Supreme Court Justice Antonin Scalia does not seem to think so. In his recent scathing dissent from the majority opinion in Sorich v. United States, 129 U.S. 1308 (2009), he called for a review of honest services fraud. He cited various examples to show the unfairness and utter preposterousness of the honest services provision and stated that "[i]t is simply not fair to prosecute someone for a crime that has not been defined until the judicial decision that sends him to jail."

Justice Scalia listed numerous examples to illustrate why the provision is just too broad. He argued that a state senator who voted for a bill only to appease a small minority essential to her reelection, a mayor who used the prestige of his office to obtain a table at a restaurant, a public employee who recommended an incompetent friend for a public contract, and a self-dealing corporate officer would all be in violation of this criminal law. What Justice Scalia is attempting to demonstrate is how easily an individual can unknowingly fall within the scope of the honest services provision.

Running a quick Google search reveals why the blogosphere has been buzzing for months. Every commentator and his dog have weighed in on the issue and breadth of honest services fraud. Some applaud the law's ability to criminalize a wide range of unethical behavior, while others share Justice Scalia's perspective and view the law as overreaching. However, most are deeply troubled by the politically motivated uses of the honest services provision. The controversy surrounds the use of the law to punish a wide range of seemingly immoral and unethical behavior.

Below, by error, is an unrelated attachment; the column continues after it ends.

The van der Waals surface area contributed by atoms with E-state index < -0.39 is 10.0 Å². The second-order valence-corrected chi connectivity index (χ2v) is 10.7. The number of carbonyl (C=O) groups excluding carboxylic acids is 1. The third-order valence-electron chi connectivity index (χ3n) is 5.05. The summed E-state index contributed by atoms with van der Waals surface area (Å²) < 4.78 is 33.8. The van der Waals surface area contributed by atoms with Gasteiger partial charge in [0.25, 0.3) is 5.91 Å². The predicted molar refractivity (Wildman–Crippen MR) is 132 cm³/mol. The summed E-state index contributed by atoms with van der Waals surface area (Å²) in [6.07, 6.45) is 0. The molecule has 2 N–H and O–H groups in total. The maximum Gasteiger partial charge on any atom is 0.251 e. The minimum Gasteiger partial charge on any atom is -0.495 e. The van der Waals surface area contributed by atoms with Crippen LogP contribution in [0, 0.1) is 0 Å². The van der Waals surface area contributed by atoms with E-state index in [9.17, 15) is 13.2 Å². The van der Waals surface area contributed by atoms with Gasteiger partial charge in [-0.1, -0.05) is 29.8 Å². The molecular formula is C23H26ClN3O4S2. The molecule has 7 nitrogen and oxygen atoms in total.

The problem with the honest services provision is that the outer boundary of the law is unclear. It is impossible for individuals, like the increasing number of private citizens convicted under the statute, to know when dishonest acts become criminal. The fine line between criminality and dishonesty is ultimately determined not by the wording of the law, but by the discretion of individual prosecutors.

Justice Scalia recognized this dilemma in Sorich and called for an immediate review of the law. Although his colleagues disagreed with him at that time, the Supreme Court has the opportunity once more to review honest services fraud in the appeal, which was recently granted certiorari from the Seventh Circuit, of Canadian media tycoon Conrad Black.

The Supreme Court should take this opportunity to restrict the use of honest services fraud to its original purpose: prohibiting dishonest acts by public officials. Given the range of civil remedies available in the United States, there is no need to use honest services fraud to prosecute private actors.

History of Honest Services Fraud